A24 and DIRECTV have taken U.S. rights to Susana White’s Woman Walks Ahead about widowed artist Catherine Weldon who travelled to North Dakota in the 1880s to paint Chief Sitting Bull. The western drama made its premiere at this fall’s Toronto International Film Festival and stars Jessica Chastain as Weldon as well as Sam Rockwell, Michael Greyeyes, Ciaran Hinds, and Bill Camp. Stephen Knight wrote the script. DirecTV and A24 will release the movie next year with a national theatrical rollout.
Inspired by true events, Woman Walks Ahead follows Weldon’s deep friendship with Chief Sitting Bull as they join forces to take on the U.S. government in a pivotal battle for Native American land rights. The filmmakers collaborated closely with the Native American community throughout production to ensure the individuals and culture portrayed in the film were authentic and accurate.
On September 10, Jessica attended the premiere of “Woman Walks Ahead” during the Toronto International Film Festival. She looked amazing in a red dress by Zuhair Murad, and also made sure to attend everyone that was waiting for her with autographs and pictures.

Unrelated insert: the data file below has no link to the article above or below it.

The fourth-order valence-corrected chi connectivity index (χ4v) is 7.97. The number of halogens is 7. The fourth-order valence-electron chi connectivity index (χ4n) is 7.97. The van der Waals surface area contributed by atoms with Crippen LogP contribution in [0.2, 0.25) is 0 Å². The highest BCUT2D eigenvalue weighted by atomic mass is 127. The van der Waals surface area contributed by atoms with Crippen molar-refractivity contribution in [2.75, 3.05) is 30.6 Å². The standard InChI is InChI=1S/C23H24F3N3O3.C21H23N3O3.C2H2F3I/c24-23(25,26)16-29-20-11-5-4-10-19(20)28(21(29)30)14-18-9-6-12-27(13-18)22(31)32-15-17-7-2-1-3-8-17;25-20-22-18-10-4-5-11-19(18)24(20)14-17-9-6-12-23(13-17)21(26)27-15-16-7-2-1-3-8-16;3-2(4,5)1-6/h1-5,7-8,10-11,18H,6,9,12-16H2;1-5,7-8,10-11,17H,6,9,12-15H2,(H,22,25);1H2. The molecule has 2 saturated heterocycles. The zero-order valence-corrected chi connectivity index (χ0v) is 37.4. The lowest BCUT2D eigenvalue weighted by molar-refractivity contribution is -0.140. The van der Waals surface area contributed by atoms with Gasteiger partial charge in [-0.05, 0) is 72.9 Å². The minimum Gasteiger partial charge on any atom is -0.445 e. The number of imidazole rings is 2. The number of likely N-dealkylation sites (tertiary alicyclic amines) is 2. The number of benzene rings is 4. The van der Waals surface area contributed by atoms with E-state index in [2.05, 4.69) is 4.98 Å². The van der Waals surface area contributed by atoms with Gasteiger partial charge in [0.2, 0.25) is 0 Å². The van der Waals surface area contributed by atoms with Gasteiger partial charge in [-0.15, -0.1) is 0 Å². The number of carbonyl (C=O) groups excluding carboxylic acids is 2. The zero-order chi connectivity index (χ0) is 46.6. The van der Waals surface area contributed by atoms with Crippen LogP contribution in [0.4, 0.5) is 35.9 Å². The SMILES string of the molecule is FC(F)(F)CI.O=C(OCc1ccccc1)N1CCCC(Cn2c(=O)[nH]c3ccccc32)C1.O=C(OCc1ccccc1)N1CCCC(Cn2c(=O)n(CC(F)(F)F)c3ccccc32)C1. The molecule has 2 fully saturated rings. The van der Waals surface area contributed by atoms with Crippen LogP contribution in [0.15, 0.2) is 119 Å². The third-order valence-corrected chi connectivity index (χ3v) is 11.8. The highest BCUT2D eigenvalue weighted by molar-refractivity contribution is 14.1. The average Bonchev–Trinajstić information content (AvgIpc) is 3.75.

Check all photos of the event in the photo gallery:
Jessica kicked off the Woman Walks Ahead promotional day today on TIFF and People released an interview with her, director Susanna White and her costar Michael Greyeyes, who plays Sitting Bull, earlier today on EW studio.
While she was making her new film Woman Walks Ahead, Jessica Chastain says, the nearby Dakota Access Pipeline protests prompted her and the crew to get involved.
In the film, Chastain, 40, plays Catherine Weldon, a portrait painter in 1890s Brooklyn who travels to the Dakotas to paint a portrait of Sitting Bull and becomes embroiled in the Lakota peoples’ struggle over the rights to their land.
“People there are very close to nature and there is this groundedness and centeredness I found when we were filming,” Chastain says of making the film.
“There were spiritual themes to the movie and they affected us as we were making it,” says White. “There were a lot of Native Americans in the crew. There was something transformative about it.”
Watch the video below: